MILAN, Italy — Wine is good for the heart and the brain, for everybody and even for type-2 diabetics, Italian and international experts said at a conference held here at the Wine Pavilion of the Milan world exposition on Tuesday.
Cardiovascular diseases and cancer are responsible for over two-thirds of deaths in the Western world, but drug therapies have not always proved to be effective.
“That is why science has begun to explore new paths, finding answers in what simply has always been under our observation, the Mediterranean diet, a secular heritage,” said Giovanni de Gaetano, head of the department of epidemiology and prevention at the Mediterranean Neurological Institute in Pozzilli.
The Mediterranean diet is characterized by widespread consumption of plant foods, fresh fish, olive oil and a moderate consumption of wine at meals. Meat, dairy products and eggs are instead consumed less frequently.
De Gaetano explained that during the last decade, data of an epidemiological study cohort named “Moli-sani” have clearly shown that the Mediterranean diet and especially wine, a fundamental component, consumed in moderation “reduces the risk of cardiovascular events, cerebrovascular and neurodegenerative diseases, and significantly decreases total mortality.”
Experts said great benefits have been demonstrated not only in the field of primary prevention, but also in patients already affected by a previous clinical event or at high cardiovascular risk.
“We are telling visitors who care for health from all over the world that wine, when consumed in right quantity, is very good for health,” Paolo Panerai, Executive Vice President of the Comitato Grandi Cru d’Italia, which unites most of the highest-level wine producers, told Xinhua on the sidelines of the conference.
“The cardiovascular effects were already known, but what has been revealed here today is the (positive) effect on cognitive disorders, thus including Alzheimer. Wine reduces and slows down these processes,” he noted.
Another example is people with type-2 diabetes.
“A very recent study carried out by Ben-Gurion University of the Negev in Israel, which contributed to this conference, has shown that wine consumed in moderation by type-2 diabetics is effective in reducing the risk of death or in the incidence of new cardiac events, favoring also good cholesterol,” Panerai went on saying.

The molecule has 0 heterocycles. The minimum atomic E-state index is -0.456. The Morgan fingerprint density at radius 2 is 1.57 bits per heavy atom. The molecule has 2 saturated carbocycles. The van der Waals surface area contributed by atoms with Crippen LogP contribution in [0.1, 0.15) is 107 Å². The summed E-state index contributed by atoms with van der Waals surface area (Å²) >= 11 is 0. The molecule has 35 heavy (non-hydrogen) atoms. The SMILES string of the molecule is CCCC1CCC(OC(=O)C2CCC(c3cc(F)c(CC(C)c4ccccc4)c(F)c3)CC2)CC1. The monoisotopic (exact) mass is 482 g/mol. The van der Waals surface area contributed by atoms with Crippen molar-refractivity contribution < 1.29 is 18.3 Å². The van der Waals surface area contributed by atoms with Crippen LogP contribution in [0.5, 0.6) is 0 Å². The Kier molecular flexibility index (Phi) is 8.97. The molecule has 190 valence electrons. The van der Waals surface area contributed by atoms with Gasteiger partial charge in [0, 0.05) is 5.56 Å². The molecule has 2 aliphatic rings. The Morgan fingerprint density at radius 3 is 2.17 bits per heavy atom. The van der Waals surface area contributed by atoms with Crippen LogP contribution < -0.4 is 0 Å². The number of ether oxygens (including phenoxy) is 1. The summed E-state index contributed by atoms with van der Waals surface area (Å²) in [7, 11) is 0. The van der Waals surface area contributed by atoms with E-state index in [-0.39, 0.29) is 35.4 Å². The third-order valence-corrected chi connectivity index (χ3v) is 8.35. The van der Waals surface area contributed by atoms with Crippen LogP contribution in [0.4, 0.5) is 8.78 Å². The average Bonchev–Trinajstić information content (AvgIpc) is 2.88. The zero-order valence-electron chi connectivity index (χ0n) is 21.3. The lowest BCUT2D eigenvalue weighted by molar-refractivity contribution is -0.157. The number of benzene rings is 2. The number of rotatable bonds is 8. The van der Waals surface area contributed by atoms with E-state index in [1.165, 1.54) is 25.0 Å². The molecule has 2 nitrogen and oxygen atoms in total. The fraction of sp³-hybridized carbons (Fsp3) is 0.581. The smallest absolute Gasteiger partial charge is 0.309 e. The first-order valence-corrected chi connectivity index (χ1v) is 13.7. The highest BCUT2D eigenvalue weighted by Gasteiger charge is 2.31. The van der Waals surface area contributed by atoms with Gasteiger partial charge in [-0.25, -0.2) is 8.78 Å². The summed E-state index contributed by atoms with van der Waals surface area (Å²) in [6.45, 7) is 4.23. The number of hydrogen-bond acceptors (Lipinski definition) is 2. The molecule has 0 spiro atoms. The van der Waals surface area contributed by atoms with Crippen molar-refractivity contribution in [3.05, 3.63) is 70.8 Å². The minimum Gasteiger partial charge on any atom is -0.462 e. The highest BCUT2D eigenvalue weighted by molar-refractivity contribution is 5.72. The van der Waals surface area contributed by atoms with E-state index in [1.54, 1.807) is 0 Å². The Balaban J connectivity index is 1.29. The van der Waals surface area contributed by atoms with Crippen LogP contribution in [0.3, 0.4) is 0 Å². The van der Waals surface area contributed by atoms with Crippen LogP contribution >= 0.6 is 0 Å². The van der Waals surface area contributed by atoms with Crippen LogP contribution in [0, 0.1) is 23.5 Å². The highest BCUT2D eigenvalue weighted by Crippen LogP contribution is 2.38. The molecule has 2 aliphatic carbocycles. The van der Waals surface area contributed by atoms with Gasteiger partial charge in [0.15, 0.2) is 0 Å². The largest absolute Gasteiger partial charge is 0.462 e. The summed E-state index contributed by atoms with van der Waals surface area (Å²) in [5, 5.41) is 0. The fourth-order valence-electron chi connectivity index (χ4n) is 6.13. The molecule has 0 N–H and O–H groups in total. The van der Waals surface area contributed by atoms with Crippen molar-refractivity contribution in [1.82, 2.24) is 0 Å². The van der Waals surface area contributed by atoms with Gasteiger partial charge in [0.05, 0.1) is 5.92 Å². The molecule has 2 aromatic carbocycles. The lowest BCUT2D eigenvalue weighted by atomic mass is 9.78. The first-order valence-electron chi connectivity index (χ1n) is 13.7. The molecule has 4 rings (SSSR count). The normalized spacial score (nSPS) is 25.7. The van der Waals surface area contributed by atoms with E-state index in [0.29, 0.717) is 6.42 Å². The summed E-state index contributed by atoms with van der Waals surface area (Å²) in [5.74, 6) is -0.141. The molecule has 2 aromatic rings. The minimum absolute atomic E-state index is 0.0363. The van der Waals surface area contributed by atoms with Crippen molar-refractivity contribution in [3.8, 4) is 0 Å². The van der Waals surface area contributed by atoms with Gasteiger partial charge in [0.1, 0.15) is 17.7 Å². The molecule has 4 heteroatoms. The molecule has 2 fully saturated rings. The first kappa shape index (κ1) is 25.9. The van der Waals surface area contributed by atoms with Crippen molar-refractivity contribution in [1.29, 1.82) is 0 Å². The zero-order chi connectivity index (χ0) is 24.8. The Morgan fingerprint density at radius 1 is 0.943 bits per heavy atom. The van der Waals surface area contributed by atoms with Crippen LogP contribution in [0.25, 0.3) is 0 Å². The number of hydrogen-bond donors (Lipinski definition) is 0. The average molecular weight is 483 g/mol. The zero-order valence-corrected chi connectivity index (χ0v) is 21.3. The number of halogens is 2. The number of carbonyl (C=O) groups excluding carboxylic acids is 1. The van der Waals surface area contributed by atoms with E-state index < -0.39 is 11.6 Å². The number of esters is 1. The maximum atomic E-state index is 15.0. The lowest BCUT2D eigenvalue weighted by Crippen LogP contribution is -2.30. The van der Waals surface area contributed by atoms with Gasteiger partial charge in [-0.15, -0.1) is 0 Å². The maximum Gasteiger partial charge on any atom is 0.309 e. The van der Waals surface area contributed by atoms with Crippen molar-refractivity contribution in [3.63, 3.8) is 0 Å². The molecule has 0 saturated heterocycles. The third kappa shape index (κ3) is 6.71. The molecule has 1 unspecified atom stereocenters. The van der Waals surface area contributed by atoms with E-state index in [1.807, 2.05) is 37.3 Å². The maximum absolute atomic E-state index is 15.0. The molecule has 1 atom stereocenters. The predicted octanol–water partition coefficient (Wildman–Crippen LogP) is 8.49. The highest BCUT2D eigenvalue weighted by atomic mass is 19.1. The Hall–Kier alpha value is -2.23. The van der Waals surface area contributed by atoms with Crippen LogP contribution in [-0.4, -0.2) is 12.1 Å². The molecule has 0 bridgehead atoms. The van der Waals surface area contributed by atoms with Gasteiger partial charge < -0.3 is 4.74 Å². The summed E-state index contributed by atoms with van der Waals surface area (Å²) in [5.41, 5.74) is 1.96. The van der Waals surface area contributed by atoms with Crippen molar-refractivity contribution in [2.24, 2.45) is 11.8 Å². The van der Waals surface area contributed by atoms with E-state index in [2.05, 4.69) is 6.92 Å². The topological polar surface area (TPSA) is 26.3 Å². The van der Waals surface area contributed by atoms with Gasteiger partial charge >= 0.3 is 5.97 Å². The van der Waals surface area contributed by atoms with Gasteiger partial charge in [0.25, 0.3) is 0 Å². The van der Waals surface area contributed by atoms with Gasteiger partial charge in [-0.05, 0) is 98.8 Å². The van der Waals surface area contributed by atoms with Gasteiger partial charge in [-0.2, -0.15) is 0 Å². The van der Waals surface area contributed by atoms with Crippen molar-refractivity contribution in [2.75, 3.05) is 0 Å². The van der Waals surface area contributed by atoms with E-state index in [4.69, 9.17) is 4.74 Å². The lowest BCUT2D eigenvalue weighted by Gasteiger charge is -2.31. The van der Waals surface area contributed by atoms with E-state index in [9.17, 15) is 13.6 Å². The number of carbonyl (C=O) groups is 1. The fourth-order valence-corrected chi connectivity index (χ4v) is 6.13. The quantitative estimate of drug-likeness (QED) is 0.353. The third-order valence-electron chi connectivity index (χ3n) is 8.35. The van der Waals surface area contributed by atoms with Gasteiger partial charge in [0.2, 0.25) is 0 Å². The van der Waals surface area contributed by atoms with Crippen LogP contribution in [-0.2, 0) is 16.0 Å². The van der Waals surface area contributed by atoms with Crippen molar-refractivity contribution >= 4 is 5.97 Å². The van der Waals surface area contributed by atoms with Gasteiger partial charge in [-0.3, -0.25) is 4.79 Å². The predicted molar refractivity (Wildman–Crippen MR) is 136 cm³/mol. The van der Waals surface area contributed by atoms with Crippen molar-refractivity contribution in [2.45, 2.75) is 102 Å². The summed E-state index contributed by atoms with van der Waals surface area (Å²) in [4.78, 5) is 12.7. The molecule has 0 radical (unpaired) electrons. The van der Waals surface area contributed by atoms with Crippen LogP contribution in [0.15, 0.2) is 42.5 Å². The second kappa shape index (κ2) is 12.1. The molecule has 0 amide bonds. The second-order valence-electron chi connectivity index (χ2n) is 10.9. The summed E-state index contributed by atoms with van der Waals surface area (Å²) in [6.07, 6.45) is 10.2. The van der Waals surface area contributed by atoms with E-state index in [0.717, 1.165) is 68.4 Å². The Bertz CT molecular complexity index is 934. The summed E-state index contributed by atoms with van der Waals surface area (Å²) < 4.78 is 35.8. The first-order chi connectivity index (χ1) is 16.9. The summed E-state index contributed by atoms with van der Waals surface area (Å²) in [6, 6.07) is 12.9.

Not only the experts illustrated what are the positive effects of wine, but also the complex mechanisms that make this possible.
For example wine, such as fruit and vegetables, provides large amounts of antioxidants which generate, through auto-oxidation, small amounts of oxidants that activate the antioxidant response, which supports the anti-inflammatory effect, said Fulvio Ursini, a professor of biochemistry at the School of Medicine of the University of Padua.
The beneficial effects of wine are also confirmed based on the increasingly accurate studies of the human intestinal microbiota, or the study of bacteria residing in the intestines, noted Kieran Tuohy, lead researcher of the Nutrition and Nutrigenomics Group of the Edmund Mach Foundation.
“The small microbes derived from short-chain fatty acids and phenolic acids, highly present in wine, have positive effects on the intake of energy and the immune system, and thus on brain development and cognitive functions,” he pointed out.
So is wine definitely good for health?
“Sure, provided that we drink it during meals, regularly and not only at weekends, and start with small doses to gradually increase to one or two glasses a day,” Enzo Grossi, Scientific Advisor of the Italian Pavilion at the nutrition-themed Expo Milano 2015, who coordinated the conference, told Xinhua.
These basic rules of “wine-drinking culture,” he said, should be especially taught to Asian people, who genetically lack the ability to “detoxify” alcohol.
“Beginning with sparkling wine, then still white wine, and gradually shift to young red wine and aged red wine could be a good start. After taking these precautions, wine will be a healthy pleasure for everyone in the world,” Grossi stressed. PNA/Xinhua/Marzia De Giuli, Song Jian